Tube Feeding with a Blenderized Diet of Whole Foods

Welcome to the March 2012 Carnival of Natural Parenting: Parenting With Special Needs

This post was written for inclusion in the monthly Carnival of Natural Parenting hosted by Hobo Mama and Code Name: Mama. This month our participants have shared how we parent despite and because of challenges thrown our way. Please read to the end to find a list of links to the other carnival participants.

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It won’t surprise most of you to know that breastmilk is the best first food for most babies. It is the perfect balance of fats, nutrients and immune builders for our newborn infants. Breastmilk is even more important for  NICU babies and infants with special needs. However the stress of dealing with the NICU and special needs can put a lot of stress on a mama. Adding to that stress the idea of using a breastpump every 2 hours, it can be overwhelming and exhausting, yet so vital.
When our middle daughter, Bella, was born we knew she was going to have some issues, but we didn’t know to what extent. After nearly two months in the NICU and hours of  speech therapy it became painfully obvious that she wasn’t going to be able to breastfeed.We had to deal with this fact and move on. Bella underwent surgery to have a g-tube. This is a simple tube that is inserted through an incision the abdomen. To feed Bella we attached a tube with a syringe filled with breastmilk to the little button in her tummy. I was diligent in using my breastpump and was able to feed her exclusively on breastmilk for the first year of her life.

Around that one year mark, we decided to look into supplemental foods to add to Bella’s diet. The doctors recommended Pediasure. I did a little more research and found that you could use whole foods in blended forms for g-tubes. Natural organic whole foods for my special needs daughter  made more sense to me.
I found a supportive group of parents on the Yahoo Group Blenderized Diet that were able to provide so much information. I contacted a holistic nutritionist and set up a meeting to discuss Bella’s dietary needs. Though she would not be covered by our insurance, she was well worth the money paid out of pocket.  I did have a dietician through our GI doctor, but they would only provide information in regards to calorie intake with formula. They did not support the idea of using whole foods in a blenderized form for g-tube patients. I was open in discussing this with my GI doctor but was surprised to learn he was not very informed on the topic and would just refer me to the dietician in the office. Some doctors feel that a whole foods blenderized diet can raise the risk for bacteria and infection, they are also concerned about food getting stuck in the tube. I felt these were small risks when compared with the benefits of a whole food diet.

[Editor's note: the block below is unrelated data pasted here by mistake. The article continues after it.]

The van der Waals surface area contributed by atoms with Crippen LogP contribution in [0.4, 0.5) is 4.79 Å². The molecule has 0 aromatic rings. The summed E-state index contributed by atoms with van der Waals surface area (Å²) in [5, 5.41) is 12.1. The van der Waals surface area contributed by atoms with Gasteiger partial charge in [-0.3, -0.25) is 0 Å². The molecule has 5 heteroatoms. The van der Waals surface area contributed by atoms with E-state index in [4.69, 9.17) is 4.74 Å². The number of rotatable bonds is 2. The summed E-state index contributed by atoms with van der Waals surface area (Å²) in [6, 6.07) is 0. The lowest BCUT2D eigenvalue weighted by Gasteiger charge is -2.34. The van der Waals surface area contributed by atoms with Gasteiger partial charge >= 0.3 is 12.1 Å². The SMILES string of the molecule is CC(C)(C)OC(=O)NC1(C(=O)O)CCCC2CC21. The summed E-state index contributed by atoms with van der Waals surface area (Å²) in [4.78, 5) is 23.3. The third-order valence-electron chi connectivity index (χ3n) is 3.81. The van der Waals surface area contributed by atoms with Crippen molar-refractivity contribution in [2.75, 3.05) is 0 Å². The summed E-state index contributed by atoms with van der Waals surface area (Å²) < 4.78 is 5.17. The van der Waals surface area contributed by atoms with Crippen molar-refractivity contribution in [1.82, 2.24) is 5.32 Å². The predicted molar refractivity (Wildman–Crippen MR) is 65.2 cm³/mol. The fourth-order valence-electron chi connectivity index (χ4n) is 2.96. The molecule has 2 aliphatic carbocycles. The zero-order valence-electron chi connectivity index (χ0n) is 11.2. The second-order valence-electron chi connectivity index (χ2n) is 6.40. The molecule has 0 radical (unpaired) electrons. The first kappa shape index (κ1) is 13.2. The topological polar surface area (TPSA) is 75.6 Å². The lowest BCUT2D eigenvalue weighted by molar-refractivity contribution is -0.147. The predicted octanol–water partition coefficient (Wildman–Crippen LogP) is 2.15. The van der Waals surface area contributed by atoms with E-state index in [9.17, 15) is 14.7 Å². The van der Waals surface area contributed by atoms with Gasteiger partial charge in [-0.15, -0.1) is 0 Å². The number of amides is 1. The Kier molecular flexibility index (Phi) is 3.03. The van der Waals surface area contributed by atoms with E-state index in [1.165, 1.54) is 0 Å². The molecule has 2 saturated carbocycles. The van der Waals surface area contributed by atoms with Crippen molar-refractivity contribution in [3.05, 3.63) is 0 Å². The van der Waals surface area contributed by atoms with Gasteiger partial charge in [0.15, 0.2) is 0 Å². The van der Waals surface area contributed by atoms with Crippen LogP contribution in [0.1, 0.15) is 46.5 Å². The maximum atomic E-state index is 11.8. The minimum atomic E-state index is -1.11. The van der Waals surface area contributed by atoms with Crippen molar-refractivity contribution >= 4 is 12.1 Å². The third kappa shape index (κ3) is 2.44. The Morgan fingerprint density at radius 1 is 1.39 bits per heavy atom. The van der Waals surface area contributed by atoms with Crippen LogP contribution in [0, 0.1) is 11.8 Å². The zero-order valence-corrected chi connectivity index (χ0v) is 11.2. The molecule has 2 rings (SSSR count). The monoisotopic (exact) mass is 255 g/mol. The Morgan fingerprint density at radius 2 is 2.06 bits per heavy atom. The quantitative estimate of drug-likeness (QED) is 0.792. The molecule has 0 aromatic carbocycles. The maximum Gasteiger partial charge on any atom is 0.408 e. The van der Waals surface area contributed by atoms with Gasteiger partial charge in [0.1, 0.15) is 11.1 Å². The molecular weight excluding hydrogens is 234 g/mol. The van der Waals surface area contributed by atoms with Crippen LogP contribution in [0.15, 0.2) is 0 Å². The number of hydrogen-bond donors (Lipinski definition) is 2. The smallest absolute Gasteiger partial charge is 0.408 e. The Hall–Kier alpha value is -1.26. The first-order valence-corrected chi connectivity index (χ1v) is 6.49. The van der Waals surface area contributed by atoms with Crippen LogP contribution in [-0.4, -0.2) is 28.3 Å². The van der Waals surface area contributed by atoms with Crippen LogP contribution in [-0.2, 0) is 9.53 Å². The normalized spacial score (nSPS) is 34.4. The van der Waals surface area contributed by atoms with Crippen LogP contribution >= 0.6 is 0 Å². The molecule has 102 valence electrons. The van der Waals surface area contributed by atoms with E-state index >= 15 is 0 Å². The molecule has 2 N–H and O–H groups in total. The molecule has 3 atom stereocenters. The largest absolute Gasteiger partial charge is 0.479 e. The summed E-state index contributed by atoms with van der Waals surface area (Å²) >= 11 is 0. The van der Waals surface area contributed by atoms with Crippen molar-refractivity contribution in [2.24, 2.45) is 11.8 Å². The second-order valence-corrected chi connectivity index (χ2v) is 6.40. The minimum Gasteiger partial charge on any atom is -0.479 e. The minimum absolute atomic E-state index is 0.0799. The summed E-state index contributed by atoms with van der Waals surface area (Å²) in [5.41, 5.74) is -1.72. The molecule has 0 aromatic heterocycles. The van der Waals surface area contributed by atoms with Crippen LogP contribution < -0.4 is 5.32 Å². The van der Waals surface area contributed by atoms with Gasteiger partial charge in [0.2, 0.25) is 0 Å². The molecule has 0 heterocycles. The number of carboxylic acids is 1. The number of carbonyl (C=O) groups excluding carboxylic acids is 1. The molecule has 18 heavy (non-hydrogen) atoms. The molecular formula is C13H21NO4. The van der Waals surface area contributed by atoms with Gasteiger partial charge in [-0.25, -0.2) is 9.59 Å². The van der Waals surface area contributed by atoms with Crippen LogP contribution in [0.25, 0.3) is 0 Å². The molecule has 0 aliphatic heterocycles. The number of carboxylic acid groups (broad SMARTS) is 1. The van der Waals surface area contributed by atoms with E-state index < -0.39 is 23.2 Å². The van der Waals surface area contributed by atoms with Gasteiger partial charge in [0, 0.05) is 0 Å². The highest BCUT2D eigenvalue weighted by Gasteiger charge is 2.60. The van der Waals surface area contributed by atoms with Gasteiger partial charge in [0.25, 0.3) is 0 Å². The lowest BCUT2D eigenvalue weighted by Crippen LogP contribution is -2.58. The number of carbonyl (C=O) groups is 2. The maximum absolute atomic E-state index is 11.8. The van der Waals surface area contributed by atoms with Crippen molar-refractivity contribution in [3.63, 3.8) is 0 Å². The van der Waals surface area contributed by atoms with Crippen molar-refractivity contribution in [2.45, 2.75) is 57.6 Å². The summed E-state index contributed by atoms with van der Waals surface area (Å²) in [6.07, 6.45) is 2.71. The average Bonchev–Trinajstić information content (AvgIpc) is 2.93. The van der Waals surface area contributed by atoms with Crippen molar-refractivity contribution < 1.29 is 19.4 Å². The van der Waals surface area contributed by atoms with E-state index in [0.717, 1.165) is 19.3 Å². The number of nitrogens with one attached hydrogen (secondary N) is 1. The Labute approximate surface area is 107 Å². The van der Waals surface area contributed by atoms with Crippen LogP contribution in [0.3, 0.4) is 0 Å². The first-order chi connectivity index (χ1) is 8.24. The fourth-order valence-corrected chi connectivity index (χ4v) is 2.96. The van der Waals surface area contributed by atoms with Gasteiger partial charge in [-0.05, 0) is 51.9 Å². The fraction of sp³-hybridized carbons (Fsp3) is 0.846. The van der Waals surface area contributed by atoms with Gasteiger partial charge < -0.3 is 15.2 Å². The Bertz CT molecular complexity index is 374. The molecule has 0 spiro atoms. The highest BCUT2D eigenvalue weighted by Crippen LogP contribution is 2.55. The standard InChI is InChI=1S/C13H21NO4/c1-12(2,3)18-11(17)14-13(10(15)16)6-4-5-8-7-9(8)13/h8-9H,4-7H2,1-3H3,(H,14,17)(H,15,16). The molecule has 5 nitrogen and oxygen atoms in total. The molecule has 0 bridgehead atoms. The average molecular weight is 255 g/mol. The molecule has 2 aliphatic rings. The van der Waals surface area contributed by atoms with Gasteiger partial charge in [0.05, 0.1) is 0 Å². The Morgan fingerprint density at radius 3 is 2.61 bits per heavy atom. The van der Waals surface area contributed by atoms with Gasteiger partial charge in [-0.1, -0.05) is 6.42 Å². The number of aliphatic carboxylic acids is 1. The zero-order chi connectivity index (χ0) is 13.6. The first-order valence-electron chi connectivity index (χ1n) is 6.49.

I started slowly with a base of breastmilk. I kept a food journal and kept a regular schedule of what medications and supplements went with each feeding. I started by introducing 2 TBS of banana with 60cc’s of breastmilk, we then added foods like avocado, sweet potatoes. Our nutritionist recommended foods like beets, wheatgrass, apricots, quinoa, and goats milk. We used careful calculations figuring we needed 50 calories per pound with a goal of 650 calories per day. So each day started with me with my Vitamix calculating, measuring and storing her food for the day.  The Vitamix was an essential part of being successful with a blenderized diet. The food really must be broken down into a liquid form, not just any blender would do. When adding nuts, seeds and using fruits such as blackberries it was very important that there be no pieces that would clog the g-tube. To build Bella’s immune system we added supplements such as fish oil, colostrum, probiotics, and elderberry syrup. We always followed with water.
Since we were providing a nutrient rich blenderized diet using organic products were essential.
Later Bella was given a Zevex infinity pump for her feedings. This pump regulated the flow of the food. She had severe reflux and she needed to be fed very slowly. A large number of her feedings were given overnight. This pump was great. It made feeding Bella much more convenient and less time consuming. It worked well with the blenderized diet. I just needed to make sure it wasn’t too think and check on the consistency. The Zevex pump would be sure to beep and let me know if wasn’t pushing the food along properly.
I don’t believe a blenderized diet will work for every tube fed infant. It worked well for our family. Our daughter was gaining weight and growing well on the blenderized diet. It was not as convenient as pouring a bottle of formula into her tube would have been. So we constantly had coolers and ice packs with us. However having a child with any special need is never convenient. It’s more about making the best choices for your circumstances. Money is also an issue to consider. If you have to pay for your child’s G-tube formula it can be very expensive. However if your insurance pays for the formula, then choosing to feed organic, whole foods to your child is definitely more expensive.